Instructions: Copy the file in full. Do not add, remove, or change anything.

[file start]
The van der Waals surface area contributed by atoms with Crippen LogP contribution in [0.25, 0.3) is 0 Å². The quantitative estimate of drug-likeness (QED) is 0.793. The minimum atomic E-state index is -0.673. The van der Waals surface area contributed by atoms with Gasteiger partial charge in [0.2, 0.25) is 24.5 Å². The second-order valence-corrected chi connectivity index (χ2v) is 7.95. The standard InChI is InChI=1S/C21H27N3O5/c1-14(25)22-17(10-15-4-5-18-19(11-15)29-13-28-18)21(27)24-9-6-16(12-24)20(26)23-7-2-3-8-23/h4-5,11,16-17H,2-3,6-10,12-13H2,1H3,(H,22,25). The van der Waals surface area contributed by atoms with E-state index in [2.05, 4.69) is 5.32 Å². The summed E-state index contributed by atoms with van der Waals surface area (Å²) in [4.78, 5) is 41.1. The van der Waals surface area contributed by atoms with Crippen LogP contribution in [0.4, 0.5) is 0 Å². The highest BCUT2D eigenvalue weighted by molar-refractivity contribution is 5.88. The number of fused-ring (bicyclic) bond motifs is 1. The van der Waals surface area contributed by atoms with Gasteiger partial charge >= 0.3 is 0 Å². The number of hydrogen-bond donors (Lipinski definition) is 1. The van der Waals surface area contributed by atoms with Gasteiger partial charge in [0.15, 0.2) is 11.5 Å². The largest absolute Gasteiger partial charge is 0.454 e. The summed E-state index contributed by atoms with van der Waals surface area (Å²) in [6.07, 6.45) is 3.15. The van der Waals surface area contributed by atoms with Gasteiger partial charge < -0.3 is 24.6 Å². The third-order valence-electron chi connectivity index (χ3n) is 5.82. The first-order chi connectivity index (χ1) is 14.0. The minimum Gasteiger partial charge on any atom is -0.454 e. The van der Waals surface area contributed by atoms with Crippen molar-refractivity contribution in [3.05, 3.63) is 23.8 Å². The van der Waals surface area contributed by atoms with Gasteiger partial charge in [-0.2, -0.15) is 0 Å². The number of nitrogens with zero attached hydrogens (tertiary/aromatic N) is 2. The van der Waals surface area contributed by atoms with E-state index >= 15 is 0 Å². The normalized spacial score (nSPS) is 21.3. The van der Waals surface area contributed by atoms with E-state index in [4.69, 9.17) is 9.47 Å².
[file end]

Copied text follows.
The van der Waals surface area contributed by atoms with Crippen LogP contribution in [0.25, 0.3) is 0 Å². The quantitative estimate of drug-likeness (QED) is 0.793. The minimum atomic E-state index is -0.673. The van der Waals surface area contributed by atoms with Gasteiger partial charge in [0.2, 0.25) is 24.5 Å². The second-order valence-corrected chi connectivity index (χ2v) is 7.95. The standard InChI is InChI=1S/C21H27N3O5/c1-14(25)22-17(10-15-4-5-18-19(11-15)29-13-28-18)21(27)24-9-6-16(12-24)20(26)23-7-2-3-8-23/h4-5,11,16-17H,2-3,6-10,12-13H2,1H3,(H,22,25). The van der Waals surface area contributed by atoms with E-state index in [2.05, 4.69) is 5.32 Å². The summed E-state index contributed by atoms with van der Waals surface area (Å²) in [4.78, 5) is 41.1. The van der Waals surface area contributed by atoms with Crippen LogP contribution in [0.4, 0.5) is 0 Å². The highest BCUT2D eigenvalue weighted by molar-refractivity contribution is 5.88. The number of fused-ring (bicyclic) bond motifs is 1. The van der Waals surface area contributed by atoms with Gasteiger partial charge >= 0.3 is 0 Å². The number of hydrogen-bond donors (Lipinski definition) is 1. The van der Waals surface area contributed by atoms with Gasteiger partial charge in [0.15, 0.2) is 11.5 Å². The largest absolute Gasteiger partial charge is 0.454 e. The summed E-state index contributed by atoms with van der Waals surface area (Å²) in [6.07, 6.45) is 3.15. The van der Waals surface area contributed by atoms with Gasteiger partial charge < -0.3 is 24.6 Å². The third-order valence-electron chi connectivity index (χ3n) is 5.82. The first-order chi connectivity index (χ1) is 14.0. The minimum Gasteiger partial charge on any atom is -0.454 e. The van der Waals surface area contributed by atoms with Crippen molar-refractivity contribution in [3.05, 3.63) is 23.8 Å². The van der Waals surface area contributed by atoms with Gasteiger partial charge in [-0.2, -0.15) is 0 Å². The number of nitrogens with zero attached hydrogens (tertiary/aromatic N) is 2. The van der Waals surface area contributed by atoms with E-state index >= 15 is 0 Å². The normalized spacial score (nSPS) is 21.3. The van der Waals surface area contributed by atoms with E-state index in [4.69, 9.17) is 9.47 Å².